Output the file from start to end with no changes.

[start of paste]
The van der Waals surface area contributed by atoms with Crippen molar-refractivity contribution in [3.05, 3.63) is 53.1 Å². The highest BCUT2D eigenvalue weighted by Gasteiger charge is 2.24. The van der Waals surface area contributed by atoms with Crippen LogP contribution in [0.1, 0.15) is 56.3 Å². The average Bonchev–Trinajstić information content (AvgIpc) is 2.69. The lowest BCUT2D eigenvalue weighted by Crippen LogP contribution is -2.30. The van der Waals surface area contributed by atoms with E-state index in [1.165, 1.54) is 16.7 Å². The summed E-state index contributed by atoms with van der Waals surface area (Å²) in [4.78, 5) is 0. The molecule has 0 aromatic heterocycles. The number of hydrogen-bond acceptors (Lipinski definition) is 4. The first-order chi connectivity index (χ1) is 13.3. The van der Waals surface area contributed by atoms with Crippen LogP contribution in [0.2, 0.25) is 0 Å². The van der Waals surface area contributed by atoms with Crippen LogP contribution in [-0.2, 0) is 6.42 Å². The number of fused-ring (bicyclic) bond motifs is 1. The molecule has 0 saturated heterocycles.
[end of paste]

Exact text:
The van der Waals surface area contributed by atoms with Crippen molar-refractivity contribution in [3.05, 3.63) is 53.1 Å². The highest BCUT2D eigenvalue weighted by Gasteiger charge is 2.24. The van der Waals surface area contributed by atoms with Crippen LogP contribution in [0.1, 0.15) is 56.3 Å². The average Bonchev–Trinajstić information content (AvgIpc) is 2.69. The lowest BCUT2D eigenvalue weighted by Crippen LogP contribution is -2.30. The van der Waals surface area contributed by atoms with E-state index in [1.165, 1.54) is 16.7 Å². The summed E-state index contributed by atoms with van der Waals surface area (Å²) in [4.78, 5) is 0. The molecule has 0 aromatic heterocycles. The number of hydrogen-bond acceptors (Lipinski definition) is 4. The first-order chi connectivity index (χ1) is 13.3. The van der Waals surface area contributed by atoms with Crippen LogP contribution in [0.2, 0.25) is 0 Å². The van der Waals surface area contributed by atoms with Crippen LogP contribution in [-0.2, 0) is 6.42 Å². The number of fused-ring (bicyclic) bond motifs is 1. The molecule has 0 saturated heterocycles.